Date of Award
Master of Science (MS)
With the increasing enrollment numbers into popular computer science courses, there is a need to bridge the similarly increasing feedback gap between individual students and course instructors. One way to address this challenge is for instructors to collect feedback from students in form of textual reviews or unit-of-study reflections – however, manually reading these reviews is time-consuming, and self-reported Likert scale responses are noisy. Rule-based approaches to sentiment analysis such as VADER (Valence Aware Dictionary and sEntiment Reasoner) have been used to capture the sentiments conveyed in textual feedback, they however fail to capture contextual differences as many words have different sentiments in different contexts. In this work, I investigated the use of supervised machine learning approaches and compared their performance in predicting the sentiment in student feedback collected in large computer science classes with the lexicon-based approach VADER. I found that machine learning models trained solely on student self-reported sentiment ratings were only comparable with a balanced accuracy of 73.8% versus 73% (VADER). However, a hybrid approach using the VADER score as a feature and training using the student self-ratings performed better than VADER alone. Using better quality labels collected through a crowdsourcing experiment led to the best machine learning model performance.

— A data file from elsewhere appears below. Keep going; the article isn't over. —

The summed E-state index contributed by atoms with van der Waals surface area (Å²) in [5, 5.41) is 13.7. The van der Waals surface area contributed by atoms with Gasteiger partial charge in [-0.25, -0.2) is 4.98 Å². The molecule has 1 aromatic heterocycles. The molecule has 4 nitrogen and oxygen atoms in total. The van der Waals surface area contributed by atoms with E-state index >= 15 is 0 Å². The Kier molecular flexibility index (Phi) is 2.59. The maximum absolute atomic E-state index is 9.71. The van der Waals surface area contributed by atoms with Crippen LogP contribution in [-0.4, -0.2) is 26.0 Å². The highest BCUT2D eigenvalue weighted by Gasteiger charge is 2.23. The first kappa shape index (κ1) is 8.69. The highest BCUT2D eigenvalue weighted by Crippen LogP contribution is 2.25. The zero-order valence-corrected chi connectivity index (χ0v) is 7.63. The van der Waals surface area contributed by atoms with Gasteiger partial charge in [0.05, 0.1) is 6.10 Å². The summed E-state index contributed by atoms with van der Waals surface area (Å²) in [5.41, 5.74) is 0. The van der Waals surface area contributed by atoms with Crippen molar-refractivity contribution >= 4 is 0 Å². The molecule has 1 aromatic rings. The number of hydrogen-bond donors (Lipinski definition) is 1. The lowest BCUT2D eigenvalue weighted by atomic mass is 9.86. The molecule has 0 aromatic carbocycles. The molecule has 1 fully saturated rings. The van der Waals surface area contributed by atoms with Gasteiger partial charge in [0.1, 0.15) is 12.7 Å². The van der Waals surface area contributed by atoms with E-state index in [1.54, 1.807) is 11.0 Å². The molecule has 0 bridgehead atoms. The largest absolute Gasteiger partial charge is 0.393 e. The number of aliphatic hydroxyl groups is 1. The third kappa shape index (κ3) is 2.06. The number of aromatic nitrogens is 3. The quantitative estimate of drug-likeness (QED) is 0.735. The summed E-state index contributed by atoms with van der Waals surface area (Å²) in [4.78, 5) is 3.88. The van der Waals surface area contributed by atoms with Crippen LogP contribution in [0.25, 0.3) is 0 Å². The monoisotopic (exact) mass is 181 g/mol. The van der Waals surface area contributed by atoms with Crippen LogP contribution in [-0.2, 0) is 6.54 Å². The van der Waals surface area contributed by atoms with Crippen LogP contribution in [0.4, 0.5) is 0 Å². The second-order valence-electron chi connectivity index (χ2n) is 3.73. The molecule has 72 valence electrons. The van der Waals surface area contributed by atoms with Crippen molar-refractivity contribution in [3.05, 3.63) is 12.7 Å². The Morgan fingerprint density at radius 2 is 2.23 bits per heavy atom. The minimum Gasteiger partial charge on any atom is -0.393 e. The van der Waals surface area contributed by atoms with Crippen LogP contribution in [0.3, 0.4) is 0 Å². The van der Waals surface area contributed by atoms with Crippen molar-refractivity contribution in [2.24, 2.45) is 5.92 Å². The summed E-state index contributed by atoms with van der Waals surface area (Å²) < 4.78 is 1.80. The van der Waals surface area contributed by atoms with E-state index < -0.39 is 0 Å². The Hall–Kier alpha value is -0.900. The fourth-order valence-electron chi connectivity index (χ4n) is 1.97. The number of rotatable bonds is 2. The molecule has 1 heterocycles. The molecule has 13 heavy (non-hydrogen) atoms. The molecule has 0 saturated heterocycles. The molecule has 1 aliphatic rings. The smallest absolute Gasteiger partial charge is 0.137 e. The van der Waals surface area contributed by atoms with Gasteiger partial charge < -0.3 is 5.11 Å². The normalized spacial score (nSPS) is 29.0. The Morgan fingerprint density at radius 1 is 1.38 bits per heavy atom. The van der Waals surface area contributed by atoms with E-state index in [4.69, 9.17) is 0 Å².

Marion Neumann, PhD
Chien-Ju Ho, PhD William Yeoh, PhD